Abstract Detail

Population Genetics/Genomics

Wafer, Alexis [1], Culley, Theresa [2].

Genetic comparison of introduced and native populations of Rhamnus cathartica, Common Buckthorn.

Rhamnus cathartica (Common Buckthorn) is an Eurasian shrub that is one of the most successful invaders in parts of North America. Presumably introduced to North America for medicinal purposes and as an ornamental in the early 19th century, it has since spread in many regions throughout the United States and Canada. The shrub has recently been described as allelopathic and is also the primary host of the soybean aphid, Aphis glycines, also a non-native species. The purpose of this study was to investigate levels of genetic variation and population differentiation in R. cathartica in its introduced range compared to its native European range. This information is important to better understand the origin of R. cathartica in North America and potentially how it has spread. Additionally, this study set out to identify whether the morphologically similar species R. cathartica and Frangula alnus (previously known as Rhamnus frangula), are genetically distinct. By analyzing introduced and native populations using microsatellite DNA primers developed specifically for Rcathartica, we found that introduced populations generally exhibited lower levels of genetic variation (mean number of alleles = 7.5; observed heterozygosity = 0.335) than populations in the native range (mean number of alleles = 8.0; observed heterozygosity = 0.427), consistent with a bottleneck effect. However there was no substantial genetic differentiation detected between native and introduced populations of R. cathartica, which may reflect the past ornamental use of this plant species. In contrast, there were distinct genetic differences between F. alnus and R. cathartica, indicating that these genetic markers can be used to distinguish the species in the field. The information from this study can not only inform management practices; but it is also pertinent to statewide efforts in identification and regulation of invasive plant species.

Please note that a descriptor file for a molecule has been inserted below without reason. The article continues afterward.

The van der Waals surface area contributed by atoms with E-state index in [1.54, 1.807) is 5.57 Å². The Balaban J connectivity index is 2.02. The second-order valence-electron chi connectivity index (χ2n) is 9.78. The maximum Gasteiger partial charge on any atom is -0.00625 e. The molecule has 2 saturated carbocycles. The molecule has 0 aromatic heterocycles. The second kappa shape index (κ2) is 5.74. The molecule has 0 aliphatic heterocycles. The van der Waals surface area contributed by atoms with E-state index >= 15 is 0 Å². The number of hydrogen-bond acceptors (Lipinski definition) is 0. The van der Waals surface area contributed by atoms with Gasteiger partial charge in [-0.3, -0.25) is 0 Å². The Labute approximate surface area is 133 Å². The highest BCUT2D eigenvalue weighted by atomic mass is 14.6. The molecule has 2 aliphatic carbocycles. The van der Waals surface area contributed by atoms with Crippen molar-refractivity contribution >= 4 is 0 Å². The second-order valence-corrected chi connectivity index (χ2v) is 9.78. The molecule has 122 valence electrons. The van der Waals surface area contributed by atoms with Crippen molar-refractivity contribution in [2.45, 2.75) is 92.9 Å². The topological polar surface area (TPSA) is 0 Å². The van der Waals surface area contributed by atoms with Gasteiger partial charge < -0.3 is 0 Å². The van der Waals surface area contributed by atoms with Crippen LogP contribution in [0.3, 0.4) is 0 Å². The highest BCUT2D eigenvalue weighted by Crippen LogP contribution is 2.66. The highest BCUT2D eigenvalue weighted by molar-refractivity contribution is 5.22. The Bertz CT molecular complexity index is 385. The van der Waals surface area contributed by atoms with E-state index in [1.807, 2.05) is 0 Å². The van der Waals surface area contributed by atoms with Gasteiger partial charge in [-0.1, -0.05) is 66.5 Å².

1 - 6726 New Albany Rd E, New Albany, OH, 43054, United States
2 - University Of Cincinnati, Dept Biological Sciences, 614 Rieveschl Hall, Cincinnati, OH, 45221, United States

population genetics

Presentation Type: Poster This poster will be presented at 6:15 pm. The Poster Session runs from 5:30 pm to 7:00 pm. Posters with odd poster numbers are presented at 5:30 pm, and posters with even poster numbers are presented at 6:15 pm.
Number: PPG006
Abstract ID:449
Candidate for Awards:None

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